BANGKOK, Thailand, Dec. 4, 2000—Electricity Generating PLC(EGCO), Thailand’s first independent power producer, has acquired an additional 5% stake in Laos’ largest hydroelectric project from Transfield Pty Ltd. of Australia.

The $4.9 million (US) deal marked the complete pull out of Transfield from the $1.1 billion Nam Thuen 2 power project, following its sale earlier of a 5% interest in the venture to Electricite de France (EDF).

As a result of the accord, which is pending formal approval from the Laotian government, EGCO boosts its stake in the Nam Thuen 2 Electricity Consortium (NTEC), the sponsor of the 1,060 Mw project, to 25% from 20% which it has held since earlier this year.

EGCO bought the 20% interest in NTEC dropped by the Thai telecom concern Jasmine International PLC and Bangkok-based Merrill Lynch Phatra Securities (each held 10%), for $13.5 million as the two moved to concentrate on their core businesses. EDF increased its holdings to 35% from 30%.

The Laotian government and Italian Thai Development PLC, a Bangkok-based infrastructure development group, continue to hold their stakes in NTEC at 25% and 15%, respectively.

Sitthiporn Ratanopas, EGCO managing director, conceded the price EGCO paid for Transfield’s 5% share is considerably higher than what it offered to Jasmine and Merrill Lynch Phatra. He insisted the company made a good investment decision, given that the progress so far in reducing the project’s major risks.

He was referring to a memorandum of understanding NTEC signed Aug. 8 with the Electricity Generating Authority of Thailand governing Nam Thuen 2 power sales to Thailand.

Power purchase agreement
Furthermore, the Thai power utility and NTEC are due to clinch a 25-year power purchase agreement for 920 Mw in December. The consortium agreed to sell 5,354 gw-hr of power over 25 years beginning in 2006 to the Thai power utility at an average tariff of 4.219 cents/kw-hr.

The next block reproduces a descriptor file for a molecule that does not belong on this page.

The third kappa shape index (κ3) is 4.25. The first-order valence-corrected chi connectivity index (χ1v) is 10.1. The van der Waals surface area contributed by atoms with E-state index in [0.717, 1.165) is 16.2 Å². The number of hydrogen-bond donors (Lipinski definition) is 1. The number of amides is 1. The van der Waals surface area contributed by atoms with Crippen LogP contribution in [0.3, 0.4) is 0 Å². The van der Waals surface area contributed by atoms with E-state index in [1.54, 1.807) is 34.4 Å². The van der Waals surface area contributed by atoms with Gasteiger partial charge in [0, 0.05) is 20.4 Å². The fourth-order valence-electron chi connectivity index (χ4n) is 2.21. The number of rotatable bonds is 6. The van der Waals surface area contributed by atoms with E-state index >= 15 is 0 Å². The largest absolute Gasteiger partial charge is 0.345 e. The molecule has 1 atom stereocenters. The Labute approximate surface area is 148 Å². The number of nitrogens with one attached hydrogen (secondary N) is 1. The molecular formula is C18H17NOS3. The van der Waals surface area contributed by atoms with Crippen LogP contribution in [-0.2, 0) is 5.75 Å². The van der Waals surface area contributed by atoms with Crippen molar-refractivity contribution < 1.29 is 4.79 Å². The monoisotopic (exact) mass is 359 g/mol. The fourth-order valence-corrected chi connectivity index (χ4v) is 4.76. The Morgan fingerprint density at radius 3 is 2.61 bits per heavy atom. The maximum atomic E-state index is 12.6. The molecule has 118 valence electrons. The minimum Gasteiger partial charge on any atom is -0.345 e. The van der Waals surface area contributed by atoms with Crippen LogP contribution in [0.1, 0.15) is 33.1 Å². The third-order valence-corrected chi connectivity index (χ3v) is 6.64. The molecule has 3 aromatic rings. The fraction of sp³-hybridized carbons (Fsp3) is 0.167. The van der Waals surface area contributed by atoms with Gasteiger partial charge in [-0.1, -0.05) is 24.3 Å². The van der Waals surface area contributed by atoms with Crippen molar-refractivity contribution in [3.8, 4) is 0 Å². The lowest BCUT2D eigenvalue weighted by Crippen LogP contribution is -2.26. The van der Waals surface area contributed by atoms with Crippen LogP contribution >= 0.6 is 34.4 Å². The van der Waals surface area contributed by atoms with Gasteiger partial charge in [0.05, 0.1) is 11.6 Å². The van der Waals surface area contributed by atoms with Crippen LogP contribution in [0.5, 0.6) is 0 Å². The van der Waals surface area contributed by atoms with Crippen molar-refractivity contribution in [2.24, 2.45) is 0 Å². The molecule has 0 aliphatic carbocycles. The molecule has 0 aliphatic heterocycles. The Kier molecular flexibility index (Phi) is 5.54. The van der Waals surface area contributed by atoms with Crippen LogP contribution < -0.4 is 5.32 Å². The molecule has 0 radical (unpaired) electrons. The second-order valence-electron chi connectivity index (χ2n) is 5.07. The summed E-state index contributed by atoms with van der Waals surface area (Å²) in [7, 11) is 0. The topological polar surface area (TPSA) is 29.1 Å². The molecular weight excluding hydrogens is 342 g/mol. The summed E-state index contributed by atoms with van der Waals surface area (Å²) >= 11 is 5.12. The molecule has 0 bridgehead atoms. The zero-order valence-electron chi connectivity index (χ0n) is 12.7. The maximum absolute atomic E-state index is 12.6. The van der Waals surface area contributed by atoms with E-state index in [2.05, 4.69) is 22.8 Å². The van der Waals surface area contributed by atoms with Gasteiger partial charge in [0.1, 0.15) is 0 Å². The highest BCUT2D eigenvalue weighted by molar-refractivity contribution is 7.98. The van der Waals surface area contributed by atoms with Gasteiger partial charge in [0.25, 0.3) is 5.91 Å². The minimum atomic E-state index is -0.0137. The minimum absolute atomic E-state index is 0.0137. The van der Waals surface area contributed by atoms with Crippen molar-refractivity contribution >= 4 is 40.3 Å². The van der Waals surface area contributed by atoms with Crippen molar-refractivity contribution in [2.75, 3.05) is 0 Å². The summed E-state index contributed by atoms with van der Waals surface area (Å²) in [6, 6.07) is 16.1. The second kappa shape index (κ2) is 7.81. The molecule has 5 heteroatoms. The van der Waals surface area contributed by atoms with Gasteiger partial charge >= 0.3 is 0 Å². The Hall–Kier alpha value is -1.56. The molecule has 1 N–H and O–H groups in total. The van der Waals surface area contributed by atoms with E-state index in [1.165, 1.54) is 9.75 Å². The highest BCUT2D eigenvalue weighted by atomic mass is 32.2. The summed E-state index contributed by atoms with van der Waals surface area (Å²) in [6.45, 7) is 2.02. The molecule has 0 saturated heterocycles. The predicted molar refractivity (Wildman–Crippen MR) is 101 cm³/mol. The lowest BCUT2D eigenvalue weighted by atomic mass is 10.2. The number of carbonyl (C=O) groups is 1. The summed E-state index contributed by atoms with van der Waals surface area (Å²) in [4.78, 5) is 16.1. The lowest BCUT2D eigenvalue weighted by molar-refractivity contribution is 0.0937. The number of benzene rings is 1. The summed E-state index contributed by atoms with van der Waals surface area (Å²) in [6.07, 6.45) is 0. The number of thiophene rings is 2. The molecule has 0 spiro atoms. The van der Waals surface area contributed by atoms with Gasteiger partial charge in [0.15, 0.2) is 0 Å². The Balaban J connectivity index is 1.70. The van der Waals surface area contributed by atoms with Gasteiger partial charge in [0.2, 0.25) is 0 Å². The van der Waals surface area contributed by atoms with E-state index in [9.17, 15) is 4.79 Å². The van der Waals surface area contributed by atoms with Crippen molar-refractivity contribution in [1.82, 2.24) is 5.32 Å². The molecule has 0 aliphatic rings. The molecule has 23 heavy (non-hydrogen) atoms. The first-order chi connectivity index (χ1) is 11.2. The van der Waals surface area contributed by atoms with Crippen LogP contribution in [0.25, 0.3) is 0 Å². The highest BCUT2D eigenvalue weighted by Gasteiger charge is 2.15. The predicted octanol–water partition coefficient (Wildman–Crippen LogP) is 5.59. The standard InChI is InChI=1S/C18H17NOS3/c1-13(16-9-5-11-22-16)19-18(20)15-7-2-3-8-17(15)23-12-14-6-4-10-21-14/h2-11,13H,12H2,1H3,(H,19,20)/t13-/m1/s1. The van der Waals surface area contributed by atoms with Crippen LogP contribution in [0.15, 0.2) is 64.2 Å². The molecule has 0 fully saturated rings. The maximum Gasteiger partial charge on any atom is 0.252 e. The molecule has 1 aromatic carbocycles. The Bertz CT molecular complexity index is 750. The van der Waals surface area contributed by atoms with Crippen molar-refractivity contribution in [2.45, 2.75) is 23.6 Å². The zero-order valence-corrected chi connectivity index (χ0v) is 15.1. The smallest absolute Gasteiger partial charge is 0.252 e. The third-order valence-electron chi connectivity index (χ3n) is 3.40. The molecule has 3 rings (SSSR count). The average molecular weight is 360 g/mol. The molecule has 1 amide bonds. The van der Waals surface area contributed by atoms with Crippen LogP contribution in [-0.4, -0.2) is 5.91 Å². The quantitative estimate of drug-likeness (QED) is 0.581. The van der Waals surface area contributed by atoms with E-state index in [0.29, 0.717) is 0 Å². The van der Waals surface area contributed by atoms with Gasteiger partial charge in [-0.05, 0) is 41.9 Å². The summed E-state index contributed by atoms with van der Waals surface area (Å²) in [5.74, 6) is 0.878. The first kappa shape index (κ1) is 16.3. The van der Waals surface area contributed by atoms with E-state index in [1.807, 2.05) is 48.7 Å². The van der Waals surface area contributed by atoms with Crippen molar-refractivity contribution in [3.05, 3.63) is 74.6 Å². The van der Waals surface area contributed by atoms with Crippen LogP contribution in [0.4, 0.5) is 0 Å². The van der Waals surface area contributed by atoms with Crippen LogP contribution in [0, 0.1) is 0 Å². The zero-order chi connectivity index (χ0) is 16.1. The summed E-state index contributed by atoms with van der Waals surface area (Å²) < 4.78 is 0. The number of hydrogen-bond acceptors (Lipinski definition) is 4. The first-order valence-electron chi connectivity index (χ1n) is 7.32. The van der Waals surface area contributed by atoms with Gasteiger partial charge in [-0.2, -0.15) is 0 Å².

Also set for signing in December is an accord for NTEC to sell 35 Mw of power to Electricite du Lao (EDL) for the first 15 years of a supply contract period before stepping up to 75 Mw in the following 10 years under the 25-year build-own-operate and transfer concession agreement established with Laos.

Delivery of the power from Nam Thuen 2 to EDL is also due to start in December 2006.

Sitthiporn said in spite of the top dollar EGCO paid Transfield, the rate of return on investment expected from the project is still within EGCO’s investment guidelines.

The additional interest in Nam Thuen 2 also underlines EGCO’s strategy to build up its power portfolio, especially overseas, since new power opportunities in Thailand are limited in the near to medium term due to excess electricity supply.

The Thai independent power producer earlier bought a 40% stake in Conal Holdings Corp., an affiliate set up by Alsons Consolidated Resources Inc. of the Philippines, to acquire, invest in, and develop power businesses in the Philippines and abroad.

EGCO is set to double its electricity generating portfolio over the next 3 years to 5,000 Mw from 2,105 Mw. The company also plans to buy more power production businesses, both overseas and at home, to increase its electricity production capacity, providing each project can produce a 15% return on investment.

Negotiations are under way with project sponsors in many countries, including Singapore, Malaysia, Laos, Cambodia, and the Philippines.